If desired, the steps of the present process can be readily automated, so that the combined plating process wastewater streams are converted into a mixed metal hydroxide sludge, concentrated and further processed to recover the plating metal values in a continuous fashion. Such an automated system can be established and operated with relatively inexpensive, commercially-available equipment.
The amphoteric precipitation properties of zinc salts can also be used to separate zinc from additional non-ferrous metals in the course of the separation of the non-ferrous metal hydroxides from iron hydroxide. For example, a zinc-nickel-iron hydroxide mixture is separable by lowering the pH to dissolve the zinc and nickel hydroxides while aerating to precipitate ferric hydroxide. The pH is then raised to above 12, e.g. to about 12.0-13.5 to precipate nickel hydroxide while retaining the zinc in solution as the zincate ion. After removal of the nickel hydroxide, the pH is lowered to about 7-11 to reprecipitate the zinc hydroxide.
Although for convenience, the precipitated metal solids are referred to herein as "hydroxides", it is believed that they may contain substantial amounts of other compounds such as hydrated oxides, and carbonates.
The aqueous slurries of mixed metal hydroxides which provide the starting materials for the present invention can be formed from dilute aqueous solutions of metal ions such as the acidic or alkaline wastewaters which are derived from a wide variety of metal processing operations. For example, a typical zinc electroplating process employing an alkaline zinc cyanide bath at pH 12-13.5 also includes the following operations; preplate cleaning, preplate pickling, preplate stripping and postplate chromating wastewater. Wastewaters from acidic zinc plating baths (pH 1-6.5) can also be processed by the present method. Furthermore, zinc mechanical plating (peen-plating) also yields wastewater containing dissolved zinc.
If necessary, the wastewaters are pretreated to destroy metal-ion complexing agents and to reduce hexavalent chromium. The pH of the wastewater is then adjusted to about 8-11 with an alkali metal hydroxide or alkaline earth metal hydroxide to precipitate the metal ions as the corresponding hydroxides. See, for example, U.S. Pat. No. 4,338,200. Preferably, the resultant slurry is concentrated prior to further processing, e.g. from about 0.05-1% solids to about 1-7% solids, for instance, by gravity settling in a flow-through tank or a still holding tank. Alternatively, more concentrated sludges which are in the form of semi-solid cakes or pastes can be diluted with water to flowable slurries prior to further processing according to the present invention.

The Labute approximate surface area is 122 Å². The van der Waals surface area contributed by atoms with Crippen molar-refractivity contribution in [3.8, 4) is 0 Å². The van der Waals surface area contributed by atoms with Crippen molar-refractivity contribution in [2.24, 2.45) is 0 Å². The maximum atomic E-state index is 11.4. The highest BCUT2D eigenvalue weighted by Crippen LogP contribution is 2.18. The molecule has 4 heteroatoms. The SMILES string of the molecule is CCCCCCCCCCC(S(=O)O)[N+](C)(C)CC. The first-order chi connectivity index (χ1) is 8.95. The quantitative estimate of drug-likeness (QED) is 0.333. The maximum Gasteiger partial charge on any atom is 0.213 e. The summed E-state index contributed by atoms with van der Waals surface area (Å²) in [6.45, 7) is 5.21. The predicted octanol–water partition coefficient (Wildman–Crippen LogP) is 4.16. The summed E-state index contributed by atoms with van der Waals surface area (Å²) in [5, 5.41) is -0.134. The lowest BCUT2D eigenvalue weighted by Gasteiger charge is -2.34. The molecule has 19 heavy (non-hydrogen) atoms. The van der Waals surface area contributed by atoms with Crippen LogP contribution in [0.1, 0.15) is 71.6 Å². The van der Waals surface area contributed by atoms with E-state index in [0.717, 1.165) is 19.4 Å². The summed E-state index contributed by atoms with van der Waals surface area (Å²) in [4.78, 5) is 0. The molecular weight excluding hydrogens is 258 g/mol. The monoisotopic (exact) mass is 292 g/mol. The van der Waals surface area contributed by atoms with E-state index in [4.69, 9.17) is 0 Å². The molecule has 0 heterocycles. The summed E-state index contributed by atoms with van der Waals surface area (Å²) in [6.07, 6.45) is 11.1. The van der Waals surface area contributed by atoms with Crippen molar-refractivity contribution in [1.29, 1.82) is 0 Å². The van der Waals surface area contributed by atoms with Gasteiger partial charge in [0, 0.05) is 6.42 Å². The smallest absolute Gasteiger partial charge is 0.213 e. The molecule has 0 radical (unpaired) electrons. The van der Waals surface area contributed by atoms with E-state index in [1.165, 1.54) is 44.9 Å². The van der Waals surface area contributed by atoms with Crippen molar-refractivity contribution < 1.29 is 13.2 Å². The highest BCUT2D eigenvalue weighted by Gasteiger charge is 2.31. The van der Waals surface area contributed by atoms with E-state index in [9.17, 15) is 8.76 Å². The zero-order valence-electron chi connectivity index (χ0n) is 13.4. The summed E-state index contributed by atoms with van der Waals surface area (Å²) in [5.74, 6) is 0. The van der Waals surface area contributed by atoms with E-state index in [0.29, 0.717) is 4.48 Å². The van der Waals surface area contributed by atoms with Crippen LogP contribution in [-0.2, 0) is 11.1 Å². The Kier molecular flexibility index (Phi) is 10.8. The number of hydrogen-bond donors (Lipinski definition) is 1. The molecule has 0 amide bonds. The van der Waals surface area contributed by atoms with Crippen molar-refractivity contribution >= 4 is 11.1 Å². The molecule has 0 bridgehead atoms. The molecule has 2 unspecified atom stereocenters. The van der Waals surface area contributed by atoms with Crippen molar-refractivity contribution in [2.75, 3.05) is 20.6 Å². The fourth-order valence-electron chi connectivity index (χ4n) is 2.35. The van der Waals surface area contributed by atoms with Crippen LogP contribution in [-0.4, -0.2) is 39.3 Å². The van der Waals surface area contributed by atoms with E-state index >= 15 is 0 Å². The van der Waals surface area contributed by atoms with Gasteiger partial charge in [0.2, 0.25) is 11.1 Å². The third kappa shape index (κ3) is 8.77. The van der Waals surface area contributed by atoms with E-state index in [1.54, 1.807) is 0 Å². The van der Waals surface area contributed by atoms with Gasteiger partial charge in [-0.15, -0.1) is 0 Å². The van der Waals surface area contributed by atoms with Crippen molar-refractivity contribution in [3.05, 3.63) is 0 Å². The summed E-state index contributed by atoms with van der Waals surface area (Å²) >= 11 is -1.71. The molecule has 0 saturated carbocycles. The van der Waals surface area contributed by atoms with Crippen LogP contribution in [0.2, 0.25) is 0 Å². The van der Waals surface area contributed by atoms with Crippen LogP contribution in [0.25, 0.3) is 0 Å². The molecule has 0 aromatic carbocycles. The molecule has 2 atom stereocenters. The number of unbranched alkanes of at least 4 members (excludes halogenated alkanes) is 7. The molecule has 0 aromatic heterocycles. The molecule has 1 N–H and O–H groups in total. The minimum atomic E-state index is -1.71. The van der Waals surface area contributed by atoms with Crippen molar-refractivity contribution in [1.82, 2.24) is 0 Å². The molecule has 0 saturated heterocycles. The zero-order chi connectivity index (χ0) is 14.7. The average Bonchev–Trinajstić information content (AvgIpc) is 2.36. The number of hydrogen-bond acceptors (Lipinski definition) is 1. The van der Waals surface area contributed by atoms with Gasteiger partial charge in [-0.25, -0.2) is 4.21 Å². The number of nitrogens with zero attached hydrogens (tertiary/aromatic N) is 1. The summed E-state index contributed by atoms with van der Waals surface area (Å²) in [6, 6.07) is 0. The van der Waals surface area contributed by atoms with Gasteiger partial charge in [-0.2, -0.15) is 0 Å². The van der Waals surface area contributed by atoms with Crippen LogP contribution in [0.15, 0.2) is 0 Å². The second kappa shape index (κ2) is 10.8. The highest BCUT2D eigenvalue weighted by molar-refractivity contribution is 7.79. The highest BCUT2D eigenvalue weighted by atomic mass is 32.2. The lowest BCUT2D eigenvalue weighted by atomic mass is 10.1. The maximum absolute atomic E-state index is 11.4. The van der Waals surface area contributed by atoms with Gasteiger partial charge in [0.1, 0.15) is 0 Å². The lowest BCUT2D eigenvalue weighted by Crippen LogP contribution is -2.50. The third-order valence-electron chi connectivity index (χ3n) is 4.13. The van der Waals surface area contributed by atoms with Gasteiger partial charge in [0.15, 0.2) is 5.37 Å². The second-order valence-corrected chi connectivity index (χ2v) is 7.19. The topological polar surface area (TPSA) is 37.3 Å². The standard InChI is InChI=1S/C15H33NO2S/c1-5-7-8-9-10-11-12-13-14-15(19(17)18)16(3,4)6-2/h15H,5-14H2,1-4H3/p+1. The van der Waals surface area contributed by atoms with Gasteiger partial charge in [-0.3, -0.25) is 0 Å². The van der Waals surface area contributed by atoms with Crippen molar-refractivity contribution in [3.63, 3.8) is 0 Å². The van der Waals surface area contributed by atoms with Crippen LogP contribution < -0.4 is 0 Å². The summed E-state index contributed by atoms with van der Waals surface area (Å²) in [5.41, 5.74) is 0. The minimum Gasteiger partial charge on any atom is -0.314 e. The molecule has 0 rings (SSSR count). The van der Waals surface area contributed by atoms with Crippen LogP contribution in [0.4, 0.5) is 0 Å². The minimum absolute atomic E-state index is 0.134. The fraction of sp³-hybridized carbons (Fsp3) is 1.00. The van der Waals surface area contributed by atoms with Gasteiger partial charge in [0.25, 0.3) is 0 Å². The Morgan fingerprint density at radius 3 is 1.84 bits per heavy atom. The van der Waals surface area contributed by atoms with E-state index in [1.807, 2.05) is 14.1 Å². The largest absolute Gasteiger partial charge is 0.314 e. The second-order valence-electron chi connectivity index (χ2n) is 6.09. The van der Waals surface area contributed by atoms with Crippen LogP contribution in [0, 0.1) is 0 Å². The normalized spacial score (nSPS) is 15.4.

The aqueous slurry comprising a mixture of metal hydroxides is then treated to complete the oxidation of the ferrous hydroxide present to ferric hydroxide and to selectively solubilize the non-ferrous metal hydroxide present, e.g., zinc hydroxide. Preferably, these operations are carried out in the same treatment zone, which may be referred to as the "metal dissolving zone." More preferably, the oxidation and pH lowering steps of the present process are carried out simultaneously, although in some instances it is desirable to accomplish the oxidation step prior to pH adjustment.
For example, an aqueous sludge comprising about 1-7% hydroxide solids can be gravity-flowed into a metal dissolving zone such as a treatment tank where the liquid is agitated, aerated and treated by the addition of an acid to lower the pH to the desired range, e.g. to about 3-7. Agitation and aeration may be accomplished by any convenient means, e.g. by propeller stirring or by low pressure air bubbling, respectively. Acid additions can be controlled by a pH receiver which is operated to maintain a given pH at a monitoring electrode.